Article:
Moore worked with FVSU’s Peer Educator Program on campus. Jacqueline Caskey-James FVSU’s Student Health and Counseling Services Director, repeated the Serenity Poem by Reinhold Neibuhr. Caskey-James said her tribute to Moore was a special one, since the student served as the queen of the Peer Education program from 2012 until recently. As a token of their appreciation, the administrator presented Moore’s tiara to the student’s mother. Additionally, Andrew Felton, who worked with Caskey James, inducted Moore’s mother, Miriam Knight, and her sister, Olivia, as representatives in the “Be the Sober One” program.

Alecia Johnson, a Gamma Pi Omega Chapter member of Alpha Kappa Alpha and executive assistant from FVSU’s Office of the President, read resolutions from the sorority and FVSU’s National Alumni Association, commemorating the life of the student, and expressing profound sorrow about her loss.

Moore sorority sister, Symone Jackson, said Moore encouraged her to run from Miss FVSU.

“Taylor was there when you needed her, and when you didn’t need her. She was so ambitious, and she pushed me to run from FVSU,” Jackson said. The student said one night, she tried to call Moore. Several days after her death, Jackson finally received Moore’s missed call while driving on the road.

“Even though she has been gone seven days, she’s still with us,” Jackson said.

Tekia Raines, Moore’s best friend, was also visibly upset. “Family, you’re born into that, associations you’re formed into them, school you’re bonded into that, but a friend you choose and they choose you,” Raines said. “I chose you Taylor and you chose me.” She said the two became fast friends because of their inability to keep their hidden thoughts from disrupting other people, nor could they keep quiet because they were both Libras.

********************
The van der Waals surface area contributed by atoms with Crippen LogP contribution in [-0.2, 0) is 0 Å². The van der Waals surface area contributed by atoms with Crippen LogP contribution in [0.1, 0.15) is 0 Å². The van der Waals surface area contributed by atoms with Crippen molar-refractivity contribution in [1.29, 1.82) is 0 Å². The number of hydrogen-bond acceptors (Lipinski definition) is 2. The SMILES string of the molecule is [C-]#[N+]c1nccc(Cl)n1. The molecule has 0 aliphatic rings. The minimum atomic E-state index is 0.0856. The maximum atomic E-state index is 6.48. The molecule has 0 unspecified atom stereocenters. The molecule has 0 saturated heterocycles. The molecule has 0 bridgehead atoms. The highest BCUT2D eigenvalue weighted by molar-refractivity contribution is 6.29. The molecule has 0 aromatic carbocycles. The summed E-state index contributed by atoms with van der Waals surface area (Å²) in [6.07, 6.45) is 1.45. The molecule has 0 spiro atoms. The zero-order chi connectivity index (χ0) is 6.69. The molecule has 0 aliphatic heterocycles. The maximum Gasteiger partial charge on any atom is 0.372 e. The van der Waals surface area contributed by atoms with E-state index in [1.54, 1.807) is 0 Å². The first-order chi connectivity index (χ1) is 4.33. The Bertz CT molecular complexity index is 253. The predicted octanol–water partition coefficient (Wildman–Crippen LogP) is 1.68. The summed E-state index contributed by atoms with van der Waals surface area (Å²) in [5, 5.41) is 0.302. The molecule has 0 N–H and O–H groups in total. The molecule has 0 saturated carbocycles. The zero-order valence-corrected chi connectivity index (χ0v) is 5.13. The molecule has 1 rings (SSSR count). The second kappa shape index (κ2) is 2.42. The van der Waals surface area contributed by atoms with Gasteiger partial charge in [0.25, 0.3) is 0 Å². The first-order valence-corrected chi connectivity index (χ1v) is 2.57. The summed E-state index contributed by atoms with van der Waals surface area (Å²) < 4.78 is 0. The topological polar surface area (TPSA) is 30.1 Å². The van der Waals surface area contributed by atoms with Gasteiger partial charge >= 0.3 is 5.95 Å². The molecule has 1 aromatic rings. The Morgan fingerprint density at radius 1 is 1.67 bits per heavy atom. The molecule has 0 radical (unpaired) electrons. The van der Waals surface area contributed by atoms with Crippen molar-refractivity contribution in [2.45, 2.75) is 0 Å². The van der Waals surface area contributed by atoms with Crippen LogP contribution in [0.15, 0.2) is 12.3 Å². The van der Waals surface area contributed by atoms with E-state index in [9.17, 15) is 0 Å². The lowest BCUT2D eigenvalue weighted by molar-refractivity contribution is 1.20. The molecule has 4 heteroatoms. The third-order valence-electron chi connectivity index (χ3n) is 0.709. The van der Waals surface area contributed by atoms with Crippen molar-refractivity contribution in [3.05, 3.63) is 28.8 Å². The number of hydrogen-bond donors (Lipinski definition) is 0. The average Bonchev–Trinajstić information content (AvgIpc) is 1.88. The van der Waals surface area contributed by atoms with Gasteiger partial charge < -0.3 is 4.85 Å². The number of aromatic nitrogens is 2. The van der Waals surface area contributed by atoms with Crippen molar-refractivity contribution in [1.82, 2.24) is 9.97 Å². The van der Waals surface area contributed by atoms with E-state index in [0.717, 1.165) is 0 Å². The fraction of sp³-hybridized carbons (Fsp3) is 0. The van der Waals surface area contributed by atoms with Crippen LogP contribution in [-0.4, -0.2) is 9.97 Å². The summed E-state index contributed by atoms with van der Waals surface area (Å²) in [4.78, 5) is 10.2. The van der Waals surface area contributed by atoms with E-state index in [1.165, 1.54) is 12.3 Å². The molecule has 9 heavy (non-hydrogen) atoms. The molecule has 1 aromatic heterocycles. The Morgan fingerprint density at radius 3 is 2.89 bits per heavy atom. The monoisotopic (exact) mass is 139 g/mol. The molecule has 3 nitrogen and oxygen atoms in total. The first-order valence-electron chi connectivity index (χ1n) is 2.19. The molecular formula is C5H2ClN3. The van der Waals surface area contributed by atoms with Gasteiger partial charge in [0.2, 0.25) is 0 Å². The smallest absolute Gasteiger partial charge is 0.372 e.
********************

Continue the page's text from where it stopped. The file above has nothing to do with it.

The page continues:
Moore had passed the baton to her after he death, “Our paths may have been different, but I have a duty to carry out our mission to change the world.” Raines said when her grandmother died in 2014, Moore had been by her side. After her grandfather passed in July, her friend continue to comfort her, now Moore has passed away.

“I prayed for strength to get me through this,” Raines said. “Taylor, please ask God for me to make my grieving process easier. You will forever be my best friend.”

Mass communications professor, Dr. Andrew Lee, said Moore was kindhearted and hard working.

“She never wanted to be disrespectful, she just wanted to do better,” Lee said. The professor stated the student was decisive, and always wanted to help. The day before, Lee went to her supervisor, Bobby Dickey, to find out how Moore could help them with projects within their department, only the day before the student passed away.

“God had other plans,” Lee said. “May God hold you in the midnight hour when your tears fall. I believe that Taylor will be a shining star watching over us,” she said to Moore’s mother.

Miriam Knight, Moore’s mother, thanked everyone who came out to support her family. She said her daughter didn’t like for her to text because her daughter believed that she was a horrible texter. But the day after Moore’s death, she sent one to her daughter.

It read, “Taylor my darling, my sunshine and princess, you will always be the love of my life.”

After the ceremony, the university held a symbolic candle lighting for the 21-year-old student. Later, there was a symbolic releasing of balloons to honor Moore’s life.